Structure – Is it important for those of us who work with sales? What is structure, actually?

An initial reaction can be that it sounds extremely boring. On about the same level as processes. I am convinced that those of us who work with sales are creative people who find solutions to most things in order to provide customers with what they want, right?

A sales process (which is a part of the structured elements in sales) is not otherwise all that complicated. You who have worked with sales for a while know how it works. We have an initial contact phase, which is followed by an analysis/needs phase. After this, we prepare a solution that we go through with the customer in the presentation phase, before moving on to negotiations and closing the deal.

Is it really any more difficult than that? My tip for you: Read the chapter on the sales process!

Structure is good for salespeople

Yes, you have read that correctly. Structure and processes are good, and even essential for those of us who work with sales.

Everything in life is about processes and structure. Without this, life would be complete chaos. Try going a week without using your calendar. How many meetings do you think you would miss? Look at nature. A flower blooms and then withers. A person is born, lives his or her life and then dies. The next person is born.

Imagine an intersection without traffic laws, where everyone drove as they pleased. Or imagine a pilot taking off without going through his or her checklist. And why even bother going through a checklist when the pilot has already done it 150 times before and knows exactly what is on it? Probably for the same reason a surgeon works motorically so as not to miss anything. Because the truth of the matter is, it is the simplest things we miss, not the more complicated.

This is why we remember to prepare the complicated calculation and tender for the customer but forget to call and confirm the time set aside for the meeting, as we had promised. You know what? It is usually the simplest things that make the difference, not the complicated.

Structure gives you creative freedom

There is a preconceived hypothesis I often encounter and it is that you must have chaos and disorganization on your desk, or in your head, because it is only then that you are truly creative.

I have never really understood this even if I have practiced it myself. I didn’t really want stacks of papers and such, laying about in messy disorder. It was only after I began structuring things more that I realized that everything has its place.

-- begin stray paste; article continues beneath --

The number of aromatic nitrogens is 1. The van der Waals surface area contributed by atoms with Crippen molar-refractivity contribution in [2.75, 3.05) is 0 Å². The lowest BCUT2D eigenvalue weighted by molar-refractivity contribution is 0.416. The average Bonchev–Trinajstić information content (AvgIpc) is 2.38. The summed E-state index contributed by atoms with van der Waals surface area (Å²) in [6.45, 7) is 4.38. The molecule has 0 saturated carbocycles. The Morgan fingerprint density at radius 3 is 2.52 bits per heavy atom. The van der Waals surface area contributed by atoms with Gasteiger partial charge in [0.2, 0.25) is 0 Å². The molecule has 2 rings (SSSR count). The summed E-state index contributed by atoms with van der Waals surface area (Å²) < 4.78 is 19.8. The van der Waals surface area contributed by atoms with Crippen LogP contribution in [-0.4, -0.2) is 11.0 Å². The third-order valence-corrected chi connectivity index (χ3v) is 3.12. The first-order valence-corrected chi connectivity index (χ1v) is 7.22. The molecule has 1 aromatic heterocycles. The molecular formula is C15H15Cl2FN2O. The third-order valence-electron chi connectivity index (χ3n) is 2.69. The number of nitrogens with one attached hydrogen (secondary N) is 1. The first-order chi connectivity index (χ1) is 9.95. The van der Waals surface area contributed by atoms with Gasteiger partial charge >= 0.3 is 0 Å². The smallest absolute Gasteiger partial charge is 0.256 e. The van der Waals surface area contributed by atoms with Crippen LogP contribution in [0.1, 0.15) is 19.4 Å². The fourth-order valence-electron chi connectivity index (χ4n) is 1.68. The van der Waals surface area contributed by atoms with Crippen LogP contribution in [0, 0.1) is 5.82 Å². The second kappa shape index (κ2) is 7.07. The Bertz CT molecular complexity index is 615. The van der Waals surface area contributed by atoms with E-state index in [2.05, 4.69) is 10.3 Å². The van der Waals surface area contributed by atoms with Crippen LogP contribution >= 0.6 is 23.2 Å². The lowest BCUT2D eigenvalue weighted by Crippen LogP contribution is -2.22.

Routinely clearing my desk, writing out meeting notes – this is when I suddenly became more creative.

Imagine sitting at a clean and newly cleared desk. You take out a sheet of white paper and start thinking, mind-mapping, drawing, creating. This is when you become productive. Because when you know how to find your way back, you can start thinking outside the box.

But if you do not have a common thread to return to, your thoughts will probably be somewhat restrained, or in the worst event, you manage to think outside the box but completely forget where you started and the reason for thinking so freely.

Your calendar, your CRM and your to-do list

Imagine going a week without your calendar. This would make your job much more difficult. It is not that easy to remember all the meetings you have booked, who you will be seeing and the purpose of a meeting if this is not written down (I’ll return to that last point a little later, but I suspect that you don’t always write everything down, even if you have a calendar).

Your calendar gives you a visual presentation of how much time you have booked and how much time you have for scheduling new activities.

Imagine that you have a one-hour customer appointment. This will require one hour of travel time and say a half-hour for follow-up, summation and thoughts about the meeting, as well as for determining what the next step will be in your dialog with the customer.

I strongly advise weekly scheduling in blocks. Is administrative work needed? Put it in your calendar. Do you need to plan and prepare for a large presentation in two weeks? Add a few blocks in your calendar during the weeks before so that you won’t have to do everything at once.

In your CRM system, add your visits to customers, all follow-up activities and your current business operations. Make a habit of really working with your CRM system. It is there for you, not the opposite. If you do not see the value of the information there, you either have the wrong sales process or the wrong sales manager. You can read more about the sales tools I use here.

Speak with your sales manager and explain how you want to work with your CRM system so that it helps instead of hinders you in your sales.

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